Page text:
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    UConn Soccer Coaches And Former Players Share Their Thoughts On This Year's World Cup

    UCONNHUSKIESDOTCOM
    UCONNHUSKIESDOTCOM

    UCONNHUSKIESDOTCOM

    June 11, 2014

    By Steve Lewis - UConn Athletic Communications

    STORRS, Conn. - It's the most watched sporting event worldwide. It's the event that brings people together unlike any other. Spectators will laugh, cry, and make noise with anything they can get their hands on. The 2014 FIFA World Cup is upon us, and with it comes big opportunities for the United States National Team.

    The United States has never been known for its dedication to the game of soccer, but with each World Cup comes the chance to show the country's progress. Under head coach Jurgen Klinsmann, the national team looks to add onto its 2010 World Cup achievement of advancing to the Round of 16.

    "To be honest, I think the U.S. has as good of a chance as any team. Anything can happen with soccer, we've seen crazy games happen and not always the best team wins," said current Seattle Sounders goalie and former UConn keeper, Josh Ford.

    Chivas USA midfielder and former Husky Carlos Alvarez echoed Ford's sentiment. "I feel they have a very good chance and could make it far, but at the end of the day, they should go game-by-game and day-by-day."


     

     

    The American team will need a mix of skill and luck to advance out of Group G this year, which has affectionately been named the "Group of Death". Klinsmann will lead his team against two world powers, Germany and Portugal, while also facing Ghana, which has beaten the U.S. in the last two World Cups.

    "Our group is considered to be the strongest in the World Cup, so for the U.S. to qualify out of this group would be a real achievement and I think a real success," said John Deeley, the associate head coach of the UConn men's soccer team.

    Deeley added, "I think with the opponents that they're playing, they can actually play a good tournament and still not qualify out of the group stage."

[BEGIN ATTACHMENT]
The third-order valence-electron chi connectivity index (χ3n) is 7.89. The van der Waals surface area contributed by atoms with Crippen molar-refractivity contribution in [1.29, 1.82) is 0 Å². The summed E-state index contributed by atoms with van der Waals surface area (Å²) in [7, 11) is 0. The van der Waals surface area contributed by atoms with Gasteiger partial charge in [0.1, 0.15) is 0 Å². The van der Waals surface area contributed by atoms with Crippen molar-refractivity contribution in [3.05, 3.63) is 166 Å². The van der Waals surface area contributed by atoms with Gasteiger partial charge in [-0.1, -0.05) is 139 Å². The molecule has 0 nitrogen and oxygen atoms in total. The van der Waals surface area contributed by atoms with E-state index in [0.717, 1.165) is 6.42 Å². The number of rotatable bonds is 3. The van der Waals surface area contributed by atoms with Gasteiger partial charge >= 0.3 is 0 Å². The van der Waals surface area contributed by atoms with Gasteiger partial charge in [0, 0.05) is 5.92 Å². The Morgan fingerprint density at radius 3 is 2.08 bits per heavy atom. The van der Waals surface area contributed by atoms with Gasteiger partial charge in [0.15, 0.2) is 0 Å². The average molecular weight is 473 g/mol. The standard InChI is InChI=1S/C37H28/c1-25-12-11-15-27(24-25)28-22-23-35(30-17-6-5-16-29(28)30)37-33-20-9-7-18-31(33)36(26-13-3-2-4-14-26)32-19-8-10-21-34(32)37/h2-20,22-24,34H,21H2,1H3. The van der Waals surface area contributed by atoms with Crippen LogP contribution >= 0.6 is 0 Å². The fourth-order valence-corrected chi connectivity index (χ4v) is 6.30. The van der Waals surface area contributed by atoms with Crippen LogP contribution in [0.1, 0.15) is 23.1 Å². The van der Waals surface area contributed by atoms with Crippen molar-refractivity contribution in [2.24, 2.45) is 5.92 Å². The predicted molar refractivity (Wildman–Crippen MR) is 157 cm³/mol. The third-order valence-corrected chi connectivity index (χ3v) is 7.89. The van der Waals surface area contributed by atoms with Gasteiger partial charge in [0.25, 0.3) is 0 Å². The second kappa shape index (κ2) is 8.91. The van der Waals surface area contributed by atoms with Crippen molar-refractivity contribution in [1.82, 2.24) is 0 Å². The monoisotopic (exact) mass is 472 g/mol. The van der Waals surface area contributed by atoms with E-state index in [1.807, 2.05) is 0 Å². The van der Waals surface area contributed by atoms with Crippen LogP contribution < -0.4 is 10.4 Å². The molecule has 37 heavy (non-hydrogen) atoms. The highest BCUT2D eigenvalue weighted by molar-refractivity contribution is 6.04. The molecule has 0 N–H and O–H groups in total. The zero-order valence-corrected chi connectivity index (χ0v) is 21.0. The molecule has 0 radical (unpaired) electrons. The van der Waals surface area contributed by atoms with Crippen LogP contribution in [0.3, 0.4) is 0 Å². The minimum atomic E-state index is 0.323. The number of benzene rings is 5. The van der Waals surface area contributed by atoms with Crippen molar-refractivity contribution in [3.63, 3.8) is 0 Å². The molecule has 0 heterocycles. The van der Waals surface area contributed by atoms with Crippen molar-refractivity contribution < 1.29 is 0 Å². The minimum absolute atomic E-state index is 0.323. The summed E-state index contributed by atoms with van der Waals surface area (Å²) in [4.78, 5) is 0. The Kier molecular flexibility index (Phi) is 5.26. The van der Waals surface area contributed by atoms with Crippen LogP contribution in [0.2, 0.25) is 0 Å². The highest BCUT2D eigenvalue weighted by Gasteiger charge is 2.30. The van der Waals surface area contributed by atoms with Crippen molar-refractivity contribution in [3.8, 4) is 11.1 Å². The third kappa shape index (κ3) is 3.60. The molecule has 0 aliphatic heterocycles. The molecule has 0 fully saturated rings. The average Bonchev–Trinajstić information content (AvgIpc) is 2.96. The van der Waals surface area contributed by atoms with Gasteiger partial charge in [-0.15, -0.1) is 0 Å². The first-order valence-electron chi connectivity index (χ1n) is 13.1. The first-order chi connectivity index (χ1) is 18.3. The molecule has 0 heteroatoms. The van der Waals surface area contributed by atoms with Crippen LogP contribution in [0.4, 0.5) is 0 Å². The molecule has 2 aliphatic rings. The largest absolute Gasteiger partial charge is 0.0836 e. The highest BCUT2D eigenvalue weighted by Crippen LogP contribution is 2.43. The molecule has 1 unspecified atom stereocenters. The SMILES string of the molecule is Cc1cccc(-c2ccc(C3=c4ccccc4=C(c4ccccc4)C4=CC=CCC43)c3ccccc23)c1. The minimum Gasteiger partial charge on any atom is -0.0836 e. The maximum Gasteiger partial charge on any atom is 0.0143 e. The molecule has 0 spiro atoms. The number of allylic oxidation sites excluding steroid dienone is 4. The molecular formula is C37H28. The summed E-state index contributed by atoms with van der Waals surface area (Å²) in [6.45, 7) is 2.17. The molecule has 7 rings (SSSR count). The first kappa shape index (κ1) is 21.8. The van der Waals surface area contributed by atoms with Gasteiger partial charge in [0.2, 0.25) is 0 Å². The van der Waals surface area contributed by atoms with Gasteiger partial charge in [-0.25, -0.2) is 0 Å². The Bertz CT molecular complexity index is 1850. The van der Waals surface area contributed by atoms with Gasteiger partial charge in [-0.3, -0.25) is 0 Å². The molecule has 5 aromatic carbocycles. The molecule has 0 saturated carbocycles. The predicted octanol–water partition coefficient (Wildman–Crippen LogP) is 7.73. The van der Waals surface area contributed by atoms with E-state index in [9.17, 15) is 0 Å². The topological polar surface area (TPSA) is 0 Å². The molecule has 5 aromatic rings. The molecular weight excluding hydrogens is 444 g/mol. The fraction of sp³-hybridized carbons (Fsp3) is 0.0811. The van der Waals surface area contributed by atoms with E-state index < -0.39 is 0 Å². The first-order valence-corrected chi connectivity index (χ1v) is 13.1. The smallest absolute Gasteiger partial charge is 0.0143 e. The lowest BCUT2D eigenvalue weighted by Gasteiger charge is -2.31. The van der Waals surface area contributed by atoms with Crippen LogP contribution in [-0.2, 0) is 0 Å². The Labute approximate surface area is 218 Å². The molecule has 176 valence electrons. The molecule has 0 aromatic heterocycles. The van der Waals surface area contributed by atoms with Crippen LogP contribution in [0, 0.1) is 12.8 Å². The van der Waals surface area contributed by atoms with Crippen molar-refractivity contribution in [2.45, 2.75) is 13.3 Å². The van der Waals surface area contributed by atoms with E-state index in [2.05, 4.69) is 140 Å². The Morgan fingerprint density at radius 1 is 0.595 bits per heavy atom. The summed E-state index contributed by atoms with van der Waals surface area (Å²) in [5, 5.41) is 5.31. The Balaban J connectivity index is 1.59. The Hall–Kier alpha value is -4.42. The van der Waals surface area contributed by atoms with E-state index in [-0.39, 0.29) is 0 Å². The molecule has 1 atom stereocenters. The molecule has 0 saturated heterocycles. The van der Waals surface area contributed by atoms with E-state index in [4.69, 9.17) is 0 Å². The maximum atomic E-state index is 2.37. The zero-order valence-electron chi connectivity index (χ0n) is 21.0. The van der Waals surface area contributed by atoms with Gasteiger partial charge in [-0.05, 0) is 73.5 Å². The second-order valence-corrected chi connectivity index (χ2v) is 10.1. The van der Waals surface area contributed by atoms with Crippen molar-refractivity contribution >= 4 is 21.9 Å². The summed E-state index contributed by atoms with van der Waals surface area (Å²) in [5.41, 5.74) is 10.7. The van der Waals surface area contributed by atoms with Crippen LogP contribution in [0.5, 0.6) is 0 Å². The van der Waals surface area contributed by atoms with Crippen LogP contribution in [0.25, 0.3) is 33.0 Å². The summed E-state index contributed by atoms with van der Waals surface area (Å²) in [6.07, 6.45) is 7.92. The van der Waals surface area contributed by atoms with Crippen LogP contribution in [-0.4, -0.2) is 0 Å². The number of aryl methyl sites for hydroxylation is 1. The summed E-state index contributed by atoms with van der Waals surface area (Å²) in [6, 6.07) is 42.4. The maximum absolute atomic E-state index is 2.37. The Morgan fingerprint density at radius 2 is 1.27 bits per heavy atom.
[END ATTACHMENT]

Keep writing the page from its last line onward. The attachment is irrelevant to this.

This year's tournament marks the 20th time the World Cup has been played and the 10th time the United States has qualified and participated.

    The best finish for the United States came in the first-ever World Cup in 1930, when the American squad reached the semifinals, but fell to eventual runner-up Argentina. Since then, the national team has reached the quarterfinals only once, coming in 2002.

    Realistic expectations for the national team seem to be anything outside of group play, but after getting through the group stage in 2010, the Americans are looking for more than a "Round of 16" elimination.

    "I'm not into the prediction business, but I'm going to pick the U.S. to get out of the group," said Deeley. "I'm staying very optimistic. I think the moral is good within the team, their last friendly match was a good one, so they'll go in there with a lot of confidence."

    Team chemistry does not seem to be a problem so far for the Americans, as they won each of their three World Cup friendly matches. Klinsmann's team defeated Azerbaijan (2-0), Turkey (2-1) and Nigeria (2-1) over the course of two weeks on its way to Brazil. The head coach can only hope this momentum makes a difference next week.

    "If we have a few good results in the beginning, we can put some pressure on people," said Ford about the team's chances. "I think we can get out of the Group Stage and possibly even go farther. I'm excited to see what's going to happen."

    Two of Ford's teammates in Seattle, midfielder Clint Dempsey and defender DeAndre Yedlin, are on the U.S. roster for the World Cup, which means he intends to watch very carefully and cheer them on.

    "Everyone is supporting the U.S. and everything that's going on. Especially since we have guys from the club playing on the team, we're going to definitely support them," said Ford.

    UConn women's soccer coach Lenny Tsantiris believes soccer in the United States, though currently growing in popularity, must become a more integral part of American culture before the national team will realize its potential on a global scale.

    "The more and more kids play, there are more quality players," said the 33-year Husky coach. "I think eventually when our generation moves on and our kid's kids are playing soccer, we will have a culture. That's what we don't have right now."

    With other sports getting a majority of the attention in the United States, Tsantiris also mentioned that other countries don't have that type of competition. Soccer is everything in Europe and South America, which is why the development of the sport's culture has progressed in those countries.

    "I don't think soccer is going to be, in this century, the number one sport in the United States," said Tsantiris. "But it will be a strong soccer country in the future I believe and I don't doubt that some or one of those World Cups, we can win."

    World Cup action begins Thursday, June 12 for host Brazil when they take on Croatia in the tournament's opening game.

    The U.S. won't play its first game until Monday, June 16 at 6 p.m. against Ghana in Natal. Matches against Portugal (Sunday, June 22 at 6 p.m.) and Germany (Thursday, June 26 at 12 p.m.) will round out group play for the Americans.